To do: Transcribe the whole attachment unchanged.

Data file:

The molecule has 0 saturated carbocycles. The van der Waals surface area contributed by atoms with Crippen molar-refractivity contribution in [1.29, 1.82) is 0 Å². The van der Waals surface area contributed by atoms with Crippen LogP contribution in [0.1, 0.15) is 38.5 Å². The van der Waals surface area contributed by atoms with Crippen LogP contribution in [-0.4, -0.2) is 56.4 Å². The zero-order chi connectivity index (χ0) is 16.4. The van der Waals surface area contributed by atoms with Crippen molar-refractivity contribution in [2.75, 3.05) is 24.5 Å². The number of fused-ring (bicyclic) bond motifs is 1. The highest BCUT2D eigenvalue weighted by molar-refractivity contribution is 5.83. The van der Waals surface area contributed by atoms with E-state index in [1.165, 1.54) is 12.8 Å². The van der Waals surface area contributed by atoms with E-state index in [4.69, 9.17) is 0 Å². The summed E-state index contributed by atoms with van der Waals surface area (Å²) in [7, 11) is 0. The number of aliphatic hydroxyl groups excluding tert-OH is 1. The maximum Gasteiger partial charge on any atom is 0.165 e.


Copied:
The molecule has 0 saturated carbocycles. The van der Waals surface area contributed by atoms with Crippen molar-refractivity contribution in [1.29, 1.82) is 0 Å². The van der Waals surface area contributed by atoms with Crippen LogP contribution in [0.1, 0.15) is 38.5 Å². The van der Waals surface area contributed by atoms with Crippen LogP contribution in [-0.4, -0.2) is 56.4 Å². The zero-order chi connectivity index (χ0) is 16.4. The van der Waals surface area contributed by atoms with Crippen molar-refractivity contribution in [2.75, 3.05) is 24.5 Å². The number of fused-ring (bicyclic) bond motifs is 1. The highest BCUT2D eigenvalue weighted by molar-refractivity contribution is 5.83. The van der Waals surface area contributed by atoms with E-state index in [1.165, 1.54) is 12.8 Å². The van der Waals surface area contributed by atoms with E-state index in [4.69, 9.17) is 0 Å². The summed E-state index contributed by atoms with van der Waals surface area (Å²) in [7, 11) is 0. The number of aliphatic hydroxyl groups excluding tert-OH is 1. The maximum Gasteiger partial charge on any atom is 0.165 e.